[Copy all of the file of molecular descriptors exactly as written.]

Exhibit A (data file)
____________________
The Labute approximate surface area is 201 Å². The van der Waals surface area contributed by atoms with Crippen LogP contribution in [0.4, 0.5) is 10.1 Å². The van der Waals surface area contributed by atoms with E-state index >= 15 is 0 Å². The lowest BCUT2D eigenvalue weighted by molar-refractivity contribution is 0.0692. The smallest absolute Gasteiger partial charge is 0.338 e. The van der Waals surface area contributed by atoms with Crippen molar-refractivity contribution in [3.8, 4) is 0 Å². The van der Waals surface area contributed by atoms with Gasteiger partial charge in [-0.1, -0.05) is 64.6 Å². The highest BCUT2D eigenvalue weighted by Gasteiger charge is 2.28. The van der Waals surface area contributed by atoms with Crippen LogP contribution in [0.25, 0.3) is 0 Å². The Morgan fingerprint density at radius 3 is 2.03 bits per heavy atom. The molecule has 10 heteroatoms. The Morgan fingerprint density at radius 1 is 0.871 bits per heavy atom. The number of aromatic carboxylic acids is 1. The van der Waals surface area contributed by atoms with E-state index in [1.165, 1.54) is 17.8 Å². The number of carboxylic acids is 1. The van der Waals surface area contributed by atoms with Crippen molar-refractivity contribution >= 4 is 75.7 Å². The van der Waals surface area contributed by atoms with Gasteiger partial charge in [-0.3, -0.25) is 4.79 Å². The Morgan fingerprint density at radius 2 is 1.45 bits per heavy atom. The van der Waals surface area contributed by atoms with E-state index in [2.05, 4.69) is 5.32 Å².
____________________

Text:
The Labute approximate surface area is 201 Å². The van der Waals surface area contributed by atoms with Crippen LogP contribution in [0.4, 0.5) is 10.1 Å². The van der Waals surface area contributed by atoms with E-state index >= 15 is 0 Å². The lowest BCUT2D eigenvalue weighted by molar-refractivity contribution is 0.0692. The smallest absolute Gasteiger partial charge is 0.338 e. The van der Waals surface area contributed by atoms with Crippen molar-refractivity contribution in [3.8, 4) is 0 Å². The van der Waals surface area contributed by atoms with Gasteiger partial charge in [-0.1, -0.05) is 64.6 Å². The highest BCUT2D eigenvalue weighted by Gasteiger charge is 2.28. The van der Waals surface area contributed by atoms with Crippen LogP contribution in [0.25, 0.3) is 0 Å². The Morgan fingerprint density at radius 3 is 2.03 bits per heavy atom. The molecule has 10 heteroatoms. The Morgan fingerprint density at radius 1 is 0.871 bits per heavy atom. The number of aromatic carboxylic acids is 1. The van der Waals surface area contributed by atoms with E-state index in [1.165, 1.54) is 17.8 Å². The number of carboxylic acids is 1. The van der Waals surface area contributed by atoms with Crippen molar-refractivity contribution >= 4 is 75.7 Å². The van der Waals surface area contributed by atoms with Gasteiger partial charge in [-0.3, -0.25) is 4.79 Å². The Morgan fingerprint density at radius 2 is 1.45 bits per heavy atom. The van der Waals surface area contributed by atoms with E-state index in [2.05, 4.69) is 5.32 Å².